Primary Source Essay
American History: Reconstruction
Martin Luther King Jr. wrote A Letter from Birmingham Jail in 1963 and SNCC documents are the main source of protesting against the treatment black people in Birmingham, Alabama. These documents leads to successful movement in favors of black people. Martin Luther King is also the love of justice. In his famous letter from Birmingham, written in prison in 1963, King sets out his concept of justice.
In April 1963, Negro demonstrations led by Martin Luther King were held in Birmingham. Eight clerics, representatives of different religions, published an open letter to King with a request to stop the demonstrations. In their message, they called for submission to the decisions of the court on racial issues, criticized visitors for organizing demonstrations and approved "calm actions" of the police and authorities during them (King Jr, Martin Luther).
Luther refused to stop the peaceful demonstrations and they put him in prison, where he wrote his answer to the priests. For King, love is first and foremost the love of humanity, the crowning glory of creation. Socrates, in Plato's Banquet, describes love in three stages: it is first of all an aspiration of all living beings to immortality, a means for everyone to transcend their own finiteness, among others through reproduction. More deeply, love is birth in the beauty of wisdom and virtue, "the most beautiful part of which is that which relates to the government of states and families and which is called prudence and justice". Finally, it is an elevation of the human soul to absolute beauty, beauty in itself, what King calls "elevation to God." He who nourishes this conception of love will naturally want everyone to have access to this happiness and therefore he will work to make society and men better, Socrates tells us. We find the same idea in King, for whom love has a redemptive power; he is able to turn people into good.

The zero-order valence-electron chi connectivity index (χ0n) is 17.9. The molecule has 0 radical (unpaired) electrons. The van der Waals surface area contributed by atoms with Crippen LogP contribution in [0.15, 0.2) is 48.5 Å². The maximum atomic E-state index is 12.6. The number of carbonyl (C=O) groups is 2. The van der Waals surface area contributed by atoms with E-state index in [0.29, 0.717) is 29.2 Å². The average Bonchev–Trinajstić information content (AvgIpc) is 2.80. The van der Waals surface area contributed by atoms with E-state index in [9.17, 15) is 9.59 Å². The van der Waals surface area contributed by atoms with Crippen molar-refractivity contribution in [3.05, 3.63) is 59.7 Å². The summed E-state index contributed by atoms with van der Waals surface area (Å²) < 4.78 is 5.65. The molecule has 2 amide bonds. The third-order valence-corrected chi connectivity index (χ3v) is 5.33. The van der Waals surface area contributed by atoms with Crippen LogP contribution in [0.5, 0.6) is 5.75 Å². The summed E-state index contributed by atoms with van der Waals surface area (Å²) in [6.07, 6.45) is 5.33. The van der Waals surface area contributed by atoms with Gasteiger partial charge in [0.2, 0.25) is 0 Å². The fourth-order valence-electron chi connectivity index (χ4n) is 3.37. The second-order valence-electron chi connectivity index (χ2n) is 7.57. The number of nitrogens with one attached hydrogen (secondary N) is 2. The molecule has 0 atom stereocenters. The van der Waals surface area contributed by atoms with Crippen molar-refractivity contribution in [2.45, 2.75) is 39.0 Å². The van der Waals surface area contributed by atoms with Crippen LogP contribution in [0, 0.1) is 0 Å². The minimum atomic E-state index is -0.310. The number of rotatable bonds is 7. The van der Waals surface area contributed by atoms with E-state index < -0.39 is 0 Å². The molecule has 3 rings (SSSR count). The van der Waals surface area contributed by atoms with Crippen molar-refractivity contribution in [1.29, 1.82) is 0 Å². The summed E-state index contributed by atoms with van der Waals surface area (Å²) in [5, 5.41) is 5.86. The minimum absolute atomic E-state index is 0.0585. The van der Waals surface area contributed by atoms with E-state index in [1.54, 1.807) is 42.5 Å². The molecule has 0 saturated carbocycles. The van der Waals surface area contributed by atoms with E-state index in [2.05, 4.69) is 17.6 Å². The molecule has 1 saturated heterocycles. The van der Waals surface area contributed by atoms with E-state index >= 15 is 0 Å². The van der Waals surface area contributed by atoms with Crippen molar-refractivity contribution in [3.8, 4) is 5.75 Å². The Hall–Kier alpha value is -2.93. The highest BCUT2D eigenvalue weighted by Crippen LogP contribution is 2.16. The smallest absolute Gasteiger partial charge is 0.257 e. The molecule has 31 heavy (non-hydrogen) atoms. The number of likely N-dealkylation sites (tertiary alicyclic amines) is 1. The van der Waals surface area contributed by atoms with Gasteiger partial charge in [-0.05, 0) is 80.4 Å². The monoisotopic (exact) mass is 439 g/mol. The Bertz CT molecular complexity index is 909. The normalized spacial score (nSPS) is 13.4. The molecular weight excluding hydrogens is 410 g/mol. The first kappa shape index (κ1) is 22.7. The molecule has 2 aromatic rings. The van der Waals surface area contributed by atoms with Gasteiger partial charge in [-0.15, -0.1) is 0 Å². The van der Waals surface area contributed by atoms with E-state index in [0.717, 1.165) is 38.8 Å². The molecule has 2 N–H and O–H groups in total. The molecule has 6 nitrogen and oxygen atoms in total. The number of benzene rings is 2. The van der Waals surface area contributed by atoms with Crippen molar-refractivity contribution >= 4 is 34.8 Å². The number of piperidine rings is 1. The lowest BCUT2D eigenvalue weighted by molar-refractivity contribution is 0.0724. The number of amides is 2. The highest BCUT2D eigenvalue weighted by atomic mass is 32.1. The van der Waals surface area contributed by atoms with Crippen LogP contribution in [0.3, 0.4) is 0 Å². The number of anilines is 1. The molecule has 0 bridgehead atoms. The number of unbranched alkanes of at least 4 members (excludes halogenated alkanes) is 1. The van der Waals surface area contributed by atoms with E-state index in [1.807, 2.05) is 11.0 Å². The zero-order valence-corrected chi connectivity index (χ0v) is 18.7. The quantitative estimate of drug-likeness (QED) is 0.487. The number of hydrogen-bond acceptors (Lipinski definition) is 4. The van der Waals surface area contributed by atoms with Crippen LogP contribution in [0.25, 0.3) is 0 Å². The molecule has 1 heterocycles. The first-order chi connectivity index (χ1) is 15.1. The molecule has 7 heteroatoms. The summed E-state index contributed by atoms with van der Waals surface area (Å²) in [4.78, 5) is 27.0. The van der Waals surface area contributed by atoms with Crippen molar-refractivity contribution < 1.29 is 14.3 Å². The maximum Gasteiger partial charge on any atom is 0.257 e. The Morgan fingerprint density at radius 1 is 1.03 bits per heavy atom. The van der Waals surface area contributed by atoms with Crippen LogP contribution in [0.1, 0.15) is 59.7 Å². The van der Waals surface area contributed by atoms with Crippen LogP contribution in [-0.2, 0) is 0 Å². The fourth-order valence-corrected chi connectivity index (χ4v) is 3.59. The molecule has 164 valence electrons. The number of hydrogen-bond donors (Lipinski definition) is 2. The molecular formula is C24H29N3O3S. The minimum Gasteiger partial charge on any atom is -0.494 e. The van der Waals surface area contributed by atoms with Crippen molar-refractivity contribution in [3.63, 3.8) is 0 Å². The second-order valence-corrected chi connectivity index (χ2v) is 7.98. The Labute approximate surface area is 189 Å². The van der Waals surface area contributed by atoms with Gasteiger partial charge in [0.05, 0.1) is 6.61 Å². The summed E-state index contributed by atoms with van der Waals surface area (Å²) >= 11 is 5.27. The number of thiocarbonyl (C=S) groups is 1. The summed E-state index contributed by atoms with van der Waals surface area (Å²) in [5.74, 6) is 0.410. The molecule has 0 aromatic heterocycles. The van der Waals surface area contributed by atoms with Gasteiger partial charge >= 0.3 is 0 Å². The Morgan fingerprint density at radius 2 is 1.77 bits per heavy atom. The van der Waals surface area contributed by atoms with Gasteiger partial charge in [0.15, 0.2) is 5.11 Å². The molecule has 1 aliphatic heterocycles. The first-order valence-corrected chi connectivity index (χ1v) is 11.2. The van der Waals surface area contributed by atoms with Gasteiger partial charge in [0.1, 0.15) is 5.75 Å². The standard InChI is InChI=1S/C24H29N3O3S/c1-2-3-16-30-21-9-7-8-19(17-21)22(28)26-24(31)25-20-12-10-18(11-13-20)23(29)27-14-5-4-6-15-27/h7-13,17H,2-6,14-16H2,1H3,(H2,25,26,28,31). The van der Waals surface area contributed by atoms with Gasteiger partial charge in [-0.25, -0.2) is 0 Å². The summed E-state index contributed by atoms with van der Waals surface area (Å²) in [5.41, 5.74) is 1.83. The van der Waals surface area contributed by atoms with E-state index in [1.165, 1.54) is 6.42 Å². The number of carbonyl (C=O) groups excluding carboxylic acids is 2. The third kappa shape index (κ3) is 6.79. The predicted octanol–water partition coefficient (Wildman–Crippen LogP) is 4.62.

The purpose of this document is to study the abbreviations of the Student Non-Violent Coordinating Committee (1960) signaled in SNCC at its creation, and pronounced in 1962 by the popular fringe of this organization for the civil rights of African Americans. The SNCC pioneered the civil rights campaigns of the early sixties (Freedom Rides 6 or the Mississippi Freedom Summer). In 1962, as a result of the boycott of buses, clashes between students and police broke out.
The SNCC base is becoming increasingly hostile to the strategy of non-violence, and the differences with the SCLC are becoming more important, before appearing in the open in 1965 during the march from Selma to Montgomery 8. This year marks the disintegration of the fragile coalition of black militants: the SNCC rejects the "bourgeois values" advocated by King, defended by the press and supported by government forces. But most of all, faced with the trivialization of police brutality or individual against blacks, many of longer believe in non-violence and integration (Carson). In 1966, the SNCC came under the governance of Stokely Carmichael, who replaced John Lewis, considered too moderate because close to Luther King, and turned to the dissemination of ideas of Black Power and to the challenge of the Vietnam War, opponent counter-violence to violence and openly advocating armed struggle, like the Black Panthers.
To conclude, Martin Luther King Jr. wrote A Letter from Birmingham Jail in 1963 and SNCC documents are the main source of protesting against the treatment black people in Birmingham, Alabama. Both the primary sources explain that the Black Power encourages the black community to become aware of its identity, its roots, its history and its culture and insists on the need to assume its identity, bringing out the notion of black pride (Black Pride).
Carson, Clayborne. In Struggle: SNCC and the Black Awakening of the 1960s. Harvard University Press, (1995).
King Jr, Martin Luther. "Letter from Birmingham Jail (1963)." Martin Luther King Jr., Malcolm X, and the Civil Rights Struggle of the 1950s and 1960s: A Brief History with Documents (1963).
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